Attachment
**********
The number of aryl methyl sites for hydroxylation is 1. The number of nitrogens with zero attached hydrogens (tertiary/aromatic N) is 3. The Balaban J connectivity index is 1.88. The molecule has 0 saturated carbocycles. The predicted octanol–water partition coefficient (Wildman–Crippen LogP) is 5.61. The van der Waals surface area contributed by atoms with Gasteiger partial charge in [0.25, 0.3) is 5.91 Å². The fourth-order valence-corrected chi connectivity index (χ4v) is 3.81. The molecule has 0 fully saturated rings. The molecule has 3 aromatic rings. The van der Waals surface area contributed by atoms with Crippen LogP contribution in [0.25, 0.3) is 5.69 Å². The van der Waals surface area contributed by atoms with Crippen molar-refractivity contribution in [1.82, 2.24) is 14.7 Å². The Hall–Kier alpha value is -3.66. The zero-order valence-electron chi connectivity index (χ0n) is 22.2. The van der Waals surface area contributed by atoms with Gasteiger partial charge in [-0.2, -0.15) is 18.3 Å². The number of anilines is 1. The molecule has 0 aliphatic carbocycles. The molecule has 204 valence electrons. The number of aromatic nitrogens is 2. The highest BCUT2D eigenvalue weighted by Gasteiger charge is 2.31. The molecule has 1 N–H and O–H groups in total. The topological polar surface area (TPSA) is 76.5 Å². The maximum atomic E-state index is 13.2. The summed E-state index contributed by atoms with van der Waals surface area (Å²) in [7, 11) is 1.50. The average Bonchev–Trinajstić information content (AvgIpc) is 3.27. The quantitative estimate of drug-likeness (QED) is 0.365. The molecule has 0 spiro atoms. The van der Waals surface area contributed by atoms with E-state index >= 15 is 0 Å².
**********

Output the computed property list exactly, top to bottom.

The number of aryl methyl sites for hydroxylation is 1. The number of nitrogens with zero attached hydrogens (tertiary/aromatic N) is 3. The Balaban J connectivity index is 1.88. The molecule has 0 saturated carbocycles. The predicted octanol–water partition coefficient (Wildman–Crippen LogP) is 5.61. The van der Waals surface area contributed by atoms with Gasteiger partial charge in [0.25, 0.3) is 5.91 Å². The fourth-order valence-corrected chi connectivity index (χ4v) is 3.81. The molecule has 0 fully saturated rings. The molecule has 3 aromatic rings. The van der Waals surface area contributed by atoms with Crippen LogP contribution in [0.25, 0.3) is 5.69 Å². The van der Waals surface area contributed by atoms with Crippen molar-refractivity contribution in [1.82, 2.24) is 14.7 Å². The Hall–Kier alpha value is -3.66. The zero-order valence-electron chi connectivity index (χ0n) is 22.2. The van der Waals surface area contributed by atoms with Gasteiger partial charge in [-0.2, -0.15) is 18.3 Å². The number of anilines is 1. The molecule has 0 aliphatic carbocycles. The molecule has 204 valence electrons. The number of aromatic nitrogens is 2. The highest BCUT2D eigenvalue weighted by Gasteiger charge is 2.31. The molecule has 1 N–H and O–H groups in total. The topological polar surface area (TPSA) is 76.5 Å². The maximum atomic E-state index is 13.2. The summed E-state index contributed by atoms with van der Waals surface area (Å²) in [7, 11) is 1.50. The average Bonchev–Trinajstić information content (AvgIpc) is 3.27. The quantitative estimate of drug-likeness (QED) is 0.365. The molecule has 0 spiro atoms. The van der Waals surface area contributed by atoms with E-state index >= 15 is 0 Å².